Below is an excerpt of an article that originally appeared in RS 429 from August 30, 1984. This issue and the rest of the Rolling Stone archives are available via Rolling Stone Plus, Rolling Stone’s premium subscription plan. If you are already a subscriber, you can click here to see the full story . Not a member? Click here to learn more about Rolling Stone Plus.
Prince has come. It is a warm summer morning in the Minneapolis suburb of Eden Prairie, and a black-clad rider on a purple Honda has just pulled up to a nondescript modern warehouse on Flying Cloud Drive. Inside, a photographer is waiting. He has flown in from Toronto with an assistant and most of the contents of his studio to photograph Prince for the cover of this magazine. A standard rock-star shoot, he figures, scoping out the concert-size rehearsal stage, the costume room, the banks of musical equipment.
When Prince walks in, the first thing the photographer notices is how small he is: he seems slight even in his five-inch stiletto-heel boots. He is wearing a dramatic black hat, a skintight black shirt open to the navel and tight black trousers ringed with ruffles from the knees down. He is carefully unshaven — only his cheekbones have been scraped smooth, then caked with makeup — for that stylish New Wave-wino look. He seems to be saying something: Hi? He speaks so softly that the photographer actually has to lean down to within several inches of his face to hear him. He is making it quietly clear that, while he has agreed to pose for the cover, he will not pose for any photos for the magazine’s inside pages. To be completely frank, he really doesn’t even want to do the cover, but…. The photographer presses ahead, flourishing concepts and asserting his magazine’s insistence on a white backdrop for the photo. Ach! Prince had his heart set on hot pink. The session gets off to an uneasy start.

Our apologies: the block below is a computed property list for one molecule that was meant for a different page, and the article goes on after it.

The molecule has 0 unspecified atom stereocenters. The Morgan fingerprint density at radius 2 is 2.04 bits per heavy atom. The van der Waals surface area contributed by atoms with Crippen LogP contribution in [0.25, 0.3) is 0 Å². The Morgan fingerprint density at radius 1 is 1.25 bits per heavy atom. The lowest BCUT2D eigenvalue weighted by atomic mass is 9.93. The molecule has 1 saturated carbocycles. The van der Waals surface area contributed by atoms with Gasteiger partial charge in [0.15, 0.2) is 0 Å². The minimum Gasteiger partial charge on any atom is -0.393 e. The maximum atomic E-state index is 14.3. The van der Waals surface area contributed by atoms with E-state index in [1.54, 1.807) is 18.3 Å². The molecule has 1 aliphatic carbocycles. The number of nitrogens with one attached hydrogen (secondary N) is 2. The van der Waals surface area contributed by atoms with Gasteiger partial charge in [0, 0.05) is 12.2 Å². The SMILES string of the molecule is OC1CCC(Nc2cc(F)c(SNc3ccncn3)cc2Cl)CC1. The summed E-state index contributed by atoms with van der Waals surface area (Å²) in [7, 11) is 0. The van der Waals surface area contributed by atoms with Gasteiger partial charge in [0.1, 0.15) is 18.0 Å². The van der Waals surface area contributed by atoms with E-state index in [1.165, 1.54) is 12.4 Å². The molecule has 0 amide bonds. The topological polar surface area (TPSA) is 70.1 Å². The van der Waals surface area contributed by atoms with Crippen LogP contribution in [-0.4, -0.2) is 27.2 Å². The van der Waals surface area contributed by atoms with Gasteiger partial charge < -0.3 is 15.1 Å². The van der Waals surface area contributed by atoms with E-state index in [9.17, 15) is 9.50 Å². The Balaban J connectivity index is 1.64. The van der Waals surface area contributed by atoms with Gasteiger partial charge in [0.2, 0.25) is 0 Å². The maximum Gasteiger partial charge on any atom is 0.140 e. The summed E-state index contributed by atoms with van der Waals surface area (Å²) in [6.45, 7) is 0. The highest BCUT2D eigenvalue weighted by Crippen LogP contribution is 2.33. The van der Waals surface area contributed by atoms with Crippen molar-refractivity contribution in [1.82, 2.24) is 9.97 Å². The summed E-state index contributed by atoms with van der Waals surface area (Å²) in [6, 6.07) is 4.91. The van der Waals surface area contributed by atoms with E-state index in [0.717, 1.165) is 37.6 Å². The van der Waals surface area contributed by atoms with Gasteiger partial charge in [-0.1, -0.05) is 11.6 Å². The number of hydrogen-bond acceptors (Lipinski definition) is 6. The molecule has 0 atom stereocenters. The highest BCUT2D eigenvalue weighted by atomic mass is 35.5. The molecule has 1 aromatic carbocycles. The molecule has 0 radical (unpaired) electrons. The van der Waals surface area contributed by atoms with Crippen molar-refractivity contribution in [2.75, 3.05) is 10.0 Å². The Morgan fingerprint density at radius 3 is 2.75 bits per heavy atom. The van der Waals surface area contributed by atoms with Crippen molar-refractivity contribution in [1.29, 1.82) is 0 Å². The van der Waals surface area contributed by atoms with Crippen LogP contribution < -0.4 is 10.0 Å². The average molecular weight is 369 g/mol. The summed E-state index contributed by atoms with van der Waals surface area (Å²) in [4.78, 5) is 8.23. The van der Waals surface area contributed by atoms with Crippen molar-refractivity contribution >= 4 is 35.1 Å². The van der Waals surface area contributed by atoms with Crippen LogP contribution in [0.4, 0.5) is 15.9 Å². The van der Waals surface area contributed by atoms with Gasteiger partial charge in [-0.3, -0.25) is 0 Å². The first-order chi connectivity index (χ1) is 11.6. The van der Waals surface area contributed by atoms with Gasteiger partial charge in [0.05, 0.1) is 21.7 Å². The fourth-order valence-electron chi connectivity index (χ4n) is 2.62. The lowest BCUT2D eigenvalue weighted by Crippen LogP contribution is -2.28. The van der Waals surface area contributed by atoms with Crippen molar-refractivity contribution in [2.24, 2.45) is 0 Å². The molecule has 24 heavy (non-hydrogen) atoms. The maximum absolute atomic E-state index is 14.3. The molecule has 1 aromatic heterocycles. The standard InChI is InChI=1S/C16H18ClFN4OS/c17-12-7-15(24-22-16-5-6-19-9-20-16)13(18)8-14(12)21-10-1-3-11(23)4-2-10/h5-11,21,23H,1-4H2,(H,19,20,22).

It is decided to wheel in the purple Honda, a perfect prop. The motorcycle is a central visual ornament of Purple Rain, Prince’s custom-tailored movie debut — a picture with so much prerelease “top spin,” as they say in Hollywood, that the media, anticipating a major sleeper, have been abasing themselves for weeks in the hope of wangling interviews with the recalcitrant star. But Prince does not do interviews anymore. He is, however, full of advice about camera angles and poses, and the photographer fights back a gathering urge to whack him with a light meter. Quickly, he snaps off some preliminary test shots with a Polaroid. Prince seems to approve of the results, then slips away while the photographer makes some final lighting adjustments. An assistant appears and carefully confiscates the seven Polaroids. When Prince returns, he seems restless and even more remote. He’s decided he doesn’t like the original setup, so they do another Polaroid, a full-length shot. Prince disappears again. The photographer hears the sound of drums and cymbals being bashed in another room. Then silence. After half an hour, the assistant reappears and announces that he’s just driven his employer home. Prince, he says, is extremely sensitive: “He actually gets physically ill at having his picture taken.”
On his way out, the photographer can’t help but hurl a silent curse at the warehouse walls. They are lined with photographs — blowups, big ones. All studies of the same smooth, unsmiling features, the same inscrutable sensuality and unfathomable flamboyance. All of them dominated by those liquid, Keane-kid eyes. All of them pictures of Prince.
Just who is this self-enveloped star? How is it that he’s outselling both Bruce Springsteen and the mighty Jacksons in the record racks? What sort of monumental chutzpah must it take to step away from rock videos and make a feature-length movie — one based on the hopes and deepest fears of your own brief life? How accurate is the portrait so exuberantly painted by Purple Rain? How much painful truth remains hidden beneath its often dazzling exterior?